The remaining political oxygen for a debate leading up to Congress's summer recess will be used to fuel the debate on immigration. While it seems like the "debate" over this issue has gone on forever, it really hasn't. The knowledge that America has a huge number of people living and working here illegally has been with us for decades, and many have used the issue to fuel political campaigns and other talking points. Debate on how to actually fix the problem, however, has been sorely lacking -- until now.
Even among the opponents of most solutions there is a realization that some form of bill is likely to pass. Those who shout "Amnesty!" as a response to any reform measure are increasingly being drowned out, and not only by Democrats or even moderate Republicans. Conservative Republicans are finally engaging the debate in a meaningful way that indicates some form of bill is likely to pass.
The key for conservatives at this point is to decide if they wish to be part of the solution, of if they wish to stand on the sidelines with their arms crossed and watch the parade go by. Party leaders are keenly aware that while Democrats are likely to get the lion's share of the credit if a bill passes, they and those on Republican ballots in the next election will get all of the blame as is custom if the measures fail.
The bill before the U.S. Senate is not perfect, and is unacceptable to many conservatives. It is, however, being debated under an open rule that will allow for many amendments. Senators have let it be known that they want more than 60 votes for the measure to pass in order to send a strong message to House Republicans to pass a bill. Marco Rubio, vilified by some within the TEA Party that propelled him to the position he is currently in, may determine if and how there is a successful compromise.
At issue is how one defines border security, whether or not this bill stops future illegal immigration, potential unfunded mandates being passed down to the states with the bill, and if special interest payoffs are being included in order to gain support of key Senators.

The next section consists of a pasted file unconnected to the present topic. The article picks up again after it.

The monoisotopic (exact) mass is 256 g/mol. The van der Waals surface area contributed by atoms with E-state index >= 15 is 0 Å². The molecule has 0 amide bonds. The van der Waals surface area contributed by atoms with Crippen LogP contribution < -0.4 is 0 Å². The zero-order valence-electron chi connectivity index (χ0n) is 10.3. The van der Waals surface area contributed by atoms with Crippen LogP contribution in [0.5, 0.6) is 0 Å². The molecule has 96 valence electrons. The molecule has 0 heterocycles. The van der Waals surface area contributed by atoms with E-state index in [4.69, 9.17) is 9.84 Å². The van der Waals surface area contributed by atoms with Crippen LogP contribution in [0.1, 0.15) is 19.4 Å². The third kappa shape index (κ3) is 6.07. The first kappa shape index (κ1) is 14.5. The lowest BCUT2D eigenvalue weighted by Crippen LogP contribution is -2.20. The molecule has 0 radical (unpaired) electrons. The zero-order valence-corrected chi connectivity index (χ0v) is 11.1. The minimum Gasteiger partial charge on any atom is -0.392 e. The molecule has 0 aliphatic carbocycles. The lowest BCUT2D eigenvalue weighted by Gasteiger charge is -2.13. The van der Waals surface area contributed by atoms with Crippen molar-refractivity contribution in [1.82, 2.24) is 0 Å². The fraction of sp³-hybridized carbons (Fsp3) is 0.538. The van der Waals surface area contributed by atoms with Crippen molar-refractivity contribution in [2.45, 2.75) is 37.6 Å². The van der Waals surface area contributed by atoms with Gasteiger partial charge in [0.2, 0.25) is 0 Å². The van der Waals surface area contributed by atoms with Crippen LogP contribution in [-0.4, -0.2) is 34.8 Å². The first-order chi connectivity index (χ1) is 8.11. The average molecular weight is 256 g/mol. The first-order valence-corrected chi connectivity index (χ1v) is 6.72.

Sen. John Cornyn of Texas has proposed an amendment that will eliminate many of the border security issues by specifying a 90 percent apprehension rate of those attempting to cross the Southern U.S. border illegally, real time biometric monitoring of those here on visas, and implementation of a nationwide e-Verify system.
Democrats are pushing back, arguing that the benchmarks are too specific. And thus, here, is both the opportunity and duty for Republicans to actively and constructively engage the debate.
Opponents of the bill rightfully remind supporters that a comprehensive reform was tried in 1986. Instead of solving the problem, it may well have accelerated it. Specific benchmarks are needed to ensure that solving this issue means solving it once and for all rather than papering over the status quo.
Rather than continue the tired shrieks of "amnesty," those in opposition need to articulate -- clearly and concisely -- on what terms they can and will support a solution. They then need to be prepared to support those like Rubio if he can negotiate terms on their behalf. The process that is about to unfold will likely determine if there are a sufficient number of Republicans who actually want to solve this problem, or if many will routinely throw dust into the air to obscure any possible fix as unacceptable.
Conservatives need to be prepared to say who shall determine when the border is secure, and what metric can reasonable be used. This must apply not only to border crossings, but to visas that expire as well.
Skeptics will want to know that future illegal immigrants will be excluded from any benefits granted under this compromise in order to ensure that the bill doesn't just set up another queue. A provision in the Senate bill that grants the president authority to issue waivers for many of the enforcement provisions is particularly troublesome in this regard. Part of this solution must force us to move from a status quo where we decide which laws will be enforced and which will not.
In short, exemptions and legalization for those already here must be traded for assurances that those who come here illegally in the future will not be condoned as they have for the past few decades. We must adopt a system that stresses legal immigration. In order to do so, we must also draw a harder, quantifiable line toward those who would try to circumvent the legal system in the future.
As Marco Rubio has said, the biggest form of amnesty is doing nothing and keeping our current system of laws that are ignored and unenforced. A time to cut a deal is at hand. Republicans must decide if they can join together to articulate reasonable concerns with the proposed bill and offer substantive changes, or if too many will be forced to the sidelines by a vocal fringe that wants no bill. If they do the latter, there will likely still be a bill. It just won't contain the safeguards that a united conservative bloc could gain.
Charlie Harper, author and editor of the Peach Pundit blog, writes on Georgia politics and government; www.peachpundit.com.